30 September 2008

More-on Kissinger (UPDATED)

In a follow-up to my debate follow-up regarding the Obama/McCain dust-up over what, exactly, Henry Kissinger had and had not said about meeting with dictators, please see Christopher Hitchens:
But the true farce and disgrace is that this increasingly glassy-eyed old blunderer and war criminal, who has been wrong on everything since he first authorized illicit wiretapping for the Nixon gang, should be cited as an authority by either nominee, let alone by both of them. Meanwhile, I repeat my question from two weeks ago: Does Sen. Obama appreciate, or do his peacenik fans and fundraisers realize, just how much war he is promising them if he is elected? Once again on Sept. 26 in Mississippi—at the end of a week when American and Pakistani forces had engaged in their first actual direct firefight—he repeated his intention of ignoring the Pakistani frontier when it came to hot pursuit of al-Qaida. Out-hawked on this point, as he was nearly out-doved on the Kissinger one, McCain was moderate by comparison. Obama went on to accuse Iran of having built more centrifuges than most people think it has. This allegation has a confrontational logic of its own, above and beyond the minor issues of preconditions and the "level" of diplomacy. I think Obama is to be praised for doing this—always assuming that he does in fact know what he is doing. But as we all press bravely on, the debate would look more intelligent, and be conducted on a higher plane, if it excluded a discredited pseudo-expert who has trampled on human rights, vandalized the U.S. Constitution, deceived Congress, left a trail of disaster and dictatorship behind him, and deserves to be called not a hawk or a dove but a vulture.
Re: Obama's twice-stated position that he would sit down, w/o preconditions, with Ahmadinejad, Chavez, etc.: I remain opposed, regardless of Henry Kissinger.

For two reasons: 1) Meetings should not be conducted with these thugs, at any level, w/o preconditions AND 2) Meetings should not be conducted between these thugs and the President of the United States, except, perhaps, in extreme circumstances.

So extreme and outrageous are the circumstances, that I cannot, at this time, conceive of the events that would have to occur in order for the President to meet with, say, Ahmadinejad. Maybe if he led a democratic revolution in his country and singlehandedly smashed to bits, with a crowbar, his country's nuclear weapon capacity. Then, maybe, I could see the POTUS agreeing to a sit-down.

(h/t Justin W.)

UPDATE 9:38pm MDT: That wasn't the selection Justin W. wanted from the Hitchens article. Presumably, this is the one he was looking for when he sent the link and suggested I share it with my readers:
Henry Kissinger did indeed favor such talks with such regimes "without preconditions." This cannot have been hard to do, since only last week at a forum at George Washington University, consisting of himself and four other former secretaries of state, Kissinger had told his audience: "Well, I am in favor of negotiations with Iran. And one utility of negotiation is to put before Iran our vision of a Middle East, of a stable Middle East, and our notion on nuclear proliferation at a high enough level so that they have to study it." He then added something that can hardly have startled anyone who ever watched him usurping presidential prerogatives during the Nixon and Ford administrations: "I actually have preferred doing it at the secretary of state level" before, as the New York Times put it with uncharacteristic brusqueness, "he trailed off." Nonetheless, asked if such talks should be "at a very high level right out of the box," his response was to say, "Initially, yes," which is as much as to say "yes." He then said: "I do not believe we can make conditions for the opening of negotiations," which would appear to justify the use of the term unconditional in conjunction with "very high level."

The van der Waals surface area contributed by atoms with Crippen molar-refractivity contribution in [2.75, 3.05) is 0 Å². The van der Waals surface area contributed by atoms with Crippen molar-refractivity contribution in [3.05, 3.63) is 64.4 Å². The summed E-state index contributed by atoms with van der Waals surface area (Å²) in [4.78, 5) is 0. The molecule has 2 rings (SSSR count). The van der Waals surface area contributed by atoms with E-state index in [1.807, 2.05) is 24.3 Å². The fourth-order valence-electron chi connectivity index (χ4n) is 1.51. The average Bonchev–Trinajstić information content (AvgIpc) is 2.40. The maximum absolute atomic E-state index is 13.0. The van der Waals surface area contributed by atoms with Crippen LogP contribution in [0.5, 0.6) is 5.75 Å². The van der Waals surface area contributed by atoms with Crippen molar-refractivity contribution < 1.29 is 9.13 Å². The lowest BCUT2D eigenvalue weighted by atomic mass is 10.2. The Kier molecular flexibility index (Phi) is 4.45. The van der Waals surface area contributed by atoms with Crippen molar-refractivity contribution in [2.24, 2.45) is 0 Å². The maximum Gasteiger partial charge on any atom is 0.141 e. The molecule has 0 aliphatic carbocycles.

Thus for McCain, a full day and night after the exposure of his shaky running mate to such ridicule, to make the same mistake himself in Oxford, Miss., was really something to see. It was even worse if you heard it on radio, as I initially did, than if you saw it on television. (You can hear that geezerish whistle in his pipes much more ominously than when you are looking at his elderly face.) Anyway, on the same question of "without preconditions," he walked into Obama's tersely phrased riposte, which was to quote Kissinger in precisely the same way as Couric had already done. McCain looked and perhaps felt a fool at this point, and may have been only slightly cheered up when Kissinger told the Weekly Standard after the debate that he after all doesn't, at least not for this precise moment, "recommend presidential high-level talks with Iran." Which, when compared with his earlier remarks, makes it seem that he has no idea what he currently thinks and should either be apologized to by, or should apologize to, either Sarah Palin or Katie Couric, or conceivably both.
There you have it. Barack Obama said he would meet with dictators w/o preconditions. Henry Kissinger advocated meeting with dictators w/o preconditions at the SecState level. Seemingly, the only difference is the level at which the talks should be held--though this is a significant difference.

In my opinion, both are dumb positions. Let their low-level hacks meet with our low-level hacks. If Ahmadinejad, for example, wants to cease and desist their nuclear aspirations and quit calling Israel a "stinking corpse" and threatening to wipe her off the map, maybe then they can have a higher level meeting. Otherwise, we have nothing to gain from high level meetings with thugs.

If you have tips, questions, comments or suggestions, email me at lybberty@gmail.com.